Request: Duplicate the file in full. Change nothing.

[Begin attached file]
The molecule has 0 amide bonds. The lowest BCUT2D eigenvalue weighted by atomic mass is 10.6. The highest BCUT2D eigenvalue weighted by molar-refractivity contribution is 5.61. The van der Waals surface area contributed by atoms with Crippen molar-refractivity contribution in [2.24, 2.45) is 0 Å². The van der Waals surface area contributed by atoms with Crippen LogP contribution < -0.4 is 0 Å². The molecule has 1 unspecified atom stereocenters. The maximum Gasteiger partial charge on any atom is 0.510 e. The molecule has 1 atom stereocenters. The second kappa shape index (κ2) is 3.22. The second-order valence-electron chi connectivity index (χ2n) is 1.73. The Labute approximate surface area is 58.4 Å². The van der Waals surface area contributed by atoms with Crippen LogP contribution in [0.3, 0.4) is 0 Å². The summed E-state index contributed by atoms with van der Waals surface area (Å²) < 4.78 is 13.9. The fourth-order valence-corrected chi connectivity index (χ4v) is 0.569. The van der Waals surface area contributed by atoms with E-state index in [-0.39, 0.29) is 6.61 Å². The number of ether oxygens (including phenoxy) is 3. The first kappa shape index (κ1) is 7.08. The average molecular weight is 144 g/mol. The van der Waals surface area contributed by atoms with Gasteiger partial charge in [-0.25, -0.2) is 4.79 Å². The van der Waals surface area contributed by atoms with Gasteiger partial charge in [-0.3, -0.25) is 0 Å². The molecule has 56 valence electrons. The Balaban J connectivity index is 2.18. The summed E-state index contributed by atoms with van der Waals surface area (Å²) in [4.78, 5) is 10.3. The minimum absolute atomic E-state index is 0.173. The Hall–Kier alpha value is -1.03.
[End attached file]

The molecule has 0 amide bonds. The lowest BCUT2D eigenvalue weighted by atomic mass is 10.6. The highest BCUT2D eigenvalue weighted by molar-refractivity contribution is 5.61. The van der Waals surface area contributed by atoms with Crippen molar-refractivity contribution in [2.24, 2.45) is 0 Å². The van der Waals surface area contributed by atoms with Crippen LogP contribution < -0.4 is 0 Å². The molecule has 1 unspecified atom stereocenters. The maximum Gasteiger partial charge on any atom is 0.510 e. The molecule has 1 atom stereocenters. The second kappa shape index (κ2) is 3.22. The second-order valence-electron chi connectivity index (χ2n) is 1.73. The Labute approximate surface area is 58.4 Å². The van der Waals surface area contributed by atoms with Crippen LogP contribution in [0.3, 0.4) is 0 Å². The summed E-state index contributed by atoms with van der Waals surface area (Å²) < 4.78 is 13.9. The fourth-order valence-corrected chi connectivity index (χ4v) is 0.569. The van der Waals surface area contributed by atoms with E-state index in [-0.39, 0.29) is 6.61 Å². The number of ether oxygens (including phenoxy) is 3. The first kappa shape index (κ1) is 7.08. The average molecular weight is 144 g/mol. The van der Waals surface area contributed by atoms with Gasteiger partial charge in [-0.25, -0.2) is 4.79 Å². The van der Waals surface area contributed by atoms with Gasteiger partial charge in [-0.3, -0.25) is 0 Å². The molecule has 56 valence electrons. The Balaban J connectivity index is 2.18. The summed E-state index contributed by atoms with van der Waals surface area (Å²) in [4.78, 5) is 10.3. The minimum absolute atomic E-state index is 0.173. The Hall–Kier alpha value is -1.03.